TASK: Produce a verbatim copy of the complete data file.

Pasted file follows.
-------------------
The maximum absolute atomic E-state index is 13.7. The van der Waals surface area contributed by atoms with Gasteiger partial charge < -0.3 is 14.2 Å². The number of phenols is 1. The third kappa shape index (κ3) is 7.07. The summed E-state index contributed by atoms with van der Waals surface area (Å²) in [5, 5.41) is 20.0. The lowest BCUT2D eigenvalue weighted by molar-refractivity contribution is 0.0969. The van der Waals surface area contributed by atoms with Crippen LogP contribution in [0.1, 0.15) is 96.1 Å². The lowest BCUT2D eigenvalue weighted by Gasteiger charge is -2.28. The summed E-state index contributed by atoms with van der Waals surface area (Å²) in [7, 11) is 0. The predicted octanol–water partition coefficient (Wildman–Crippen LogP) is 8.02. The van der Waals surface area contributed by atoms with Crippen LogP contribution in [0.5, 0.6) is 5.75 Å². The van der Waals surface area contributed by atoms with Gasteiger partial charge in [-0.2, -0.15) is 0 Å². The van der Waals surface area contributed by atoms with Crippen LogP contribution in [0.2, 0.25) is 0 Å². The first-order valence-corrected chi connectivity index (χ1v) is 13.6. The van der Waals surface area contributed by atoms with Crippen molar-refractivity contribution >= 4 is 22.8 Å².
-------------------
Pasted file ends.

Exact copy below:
The maximum absolute atomic E-state index is 13.7. The van der Waals surface area contributed by atoms with Gasteiger partial charge < -0.3 is 14.2 Å². The number of phenols is 1. The third kappa shape index (κ3) is 7.07. The summed E-state index contributed by atoms with van der Waals surface area (Å²) in [5, 5.41) is 20.0. The lowest BCUT2D eigenvalue weighted by molar-refractivity contribution is 0.0969. The van der Waals surface area contributed by atoms with Crippen LogP contribution in [0.1, 0.15) is 96.1 Å². The lowest BCUT2D eigenvalue weighted by Gasteiger charge is -2.28. The summed E-state index contributed by atoms with van der Waals surface area (Å²) in [7, 11) is 0. The predicted octanol–water partition coefficient (Wildman–Crippen LogP) is 8.02. The van der Waals surface area contributed by atoms with Crippen LogP contribution in [0.5, 0.6) is 5.75 Å². The van der Waals surface area contributed by atoms with Gasteiger partial charge in [-0.2, -0.15) is 0 Å². The van der Waals surface area contributed by atoms with Crippen LogP contribution in [0.2, 0.25) is 0 Å². The first-order valence-corrected chi connectivity index (χ1v) is 13.6. The van der Waals surface area contributed by atoms with Crippen molar-refractivity contribution >= 4 is 22.8 Å².